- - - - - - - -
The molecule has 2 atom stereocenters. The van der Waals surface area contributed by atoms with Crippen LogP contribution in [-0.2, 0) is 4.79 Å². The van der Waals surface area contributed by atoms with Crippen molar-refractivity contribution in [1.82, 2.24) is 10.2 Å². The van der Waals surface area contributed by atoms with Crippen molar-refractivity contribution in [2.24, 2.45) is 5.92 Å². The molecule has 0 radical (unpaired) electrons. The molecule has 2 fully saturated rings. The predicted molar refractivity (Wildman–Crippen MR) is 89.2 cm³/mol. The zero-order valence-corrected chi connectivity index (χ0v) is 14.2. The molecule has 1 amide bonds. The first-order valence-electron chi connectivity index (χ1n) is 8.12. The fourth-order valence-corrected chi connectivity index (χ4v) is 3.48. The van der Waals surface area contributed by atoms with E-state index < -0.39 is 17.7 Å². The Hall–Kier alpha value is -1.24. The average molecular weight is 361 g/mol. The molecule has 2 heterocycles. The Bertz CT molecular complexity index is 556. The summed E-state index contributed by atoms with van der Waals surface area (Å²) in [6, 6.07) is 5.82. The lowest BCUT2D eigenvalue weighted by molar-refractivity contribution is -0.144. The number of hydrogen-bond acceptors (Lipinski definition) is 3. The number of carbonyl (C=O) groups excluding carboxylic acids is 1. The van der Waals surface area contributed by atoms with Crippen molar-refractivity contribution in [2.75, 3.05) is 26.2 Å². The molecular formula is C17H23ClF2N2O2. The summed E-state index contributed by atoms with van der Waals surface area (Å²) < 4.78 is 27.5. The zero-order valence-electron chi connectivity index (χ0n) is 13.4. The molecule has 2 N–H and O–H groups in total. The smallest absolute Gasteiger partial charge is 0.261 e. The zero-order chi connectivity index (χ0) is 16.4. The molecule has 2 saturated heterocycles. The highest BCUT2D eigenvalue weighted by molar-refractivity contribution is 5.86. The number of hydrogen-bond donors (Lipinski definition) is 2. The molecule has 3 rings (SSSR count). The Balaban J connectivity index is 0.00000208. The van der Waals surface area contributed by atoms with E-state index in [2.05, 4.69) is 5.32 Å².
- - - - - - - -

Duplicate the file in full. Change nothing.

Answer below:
The molecule has 2 atom stereocenters. The van der Waals surface area contributed by atoms with Crippen LogP contribution in [-0.2, 0) is 4.79 Å². The van der Waals surface area contributed by atoms with Crippen molar-refractivity contribution in [1.82, 2.24) is 10.2 Å². The van der Waals surface area contributed by atoms with Crippen molar-refractivity contribution in [2.24, 2.45) is 5.92 Å². The molecule has 0 radical (unpaired) electrons. The molecule has 2 fully saturated rings. The predicted molar refractivity (Wildman–Crippen MR) is 89.2 cm³/mol. The zero-order valence-corrected chi connectivity index (χ0v) is 14.2. The molecule has 1 amide bonds. The first-order valence-electron chi connectivity index (χ1n) is 8.12. The fourth-order valence-corrected chi connectivity index (χ4v) is 3.48. The van der Waals surface area contributed by atoms with E-state index < -0.39 is 17.7 Å². The Hall–Kier alpha value is -1.24. The average molecular weight is 361 g/mol. The molecule has 2 heterocycles. The Bertz CT molecular complexity index is 556. The summed E-state index contributed by atoms with van der Waals surface area (Å²) in [6, 6.07) is 5.82. The lowest BCUT2D eigenvalue weighted by molar-refractivity contribution is -0.144. The number of hydrogen-bond acceptors (Lipinski definition) is 3. The number of carbonyl (C=O) groups excluding carboxylic acids is 1. The van der Waals surface area contributed by atoms with Crippen molar-refractivity contribution in [2.75, 3.05) is 26.2 Å². The molecular formula is C17H23ClF2N2O2. The summed E-state index contributed by atoms with van der Waals surface area (Å²) < 4.78 is 27.5. The zero-order valence-electron chi connectivity index (χ0n) is 13.4. The molecule has 2 N–H and O–H groups in total. The smallest absolute Gasteiger partial charge is 0.261 e. The zero-order chi connectivity index (χ0) is 16.4. The molecule has 2 saturated heterocycles. The highest BCUT2D eigenvalue weighted by molar-refractivity contribution is 5.86. The number of hydrogen-bond donors (Lipinski definition) is 2. The molecule has 3 rings (SSSR count). The Balaban J connectivity index is 0.00000208. The van der Waals surface area contributed by atoms with E-state index in [2.05, 4.69) is 5.32 Å².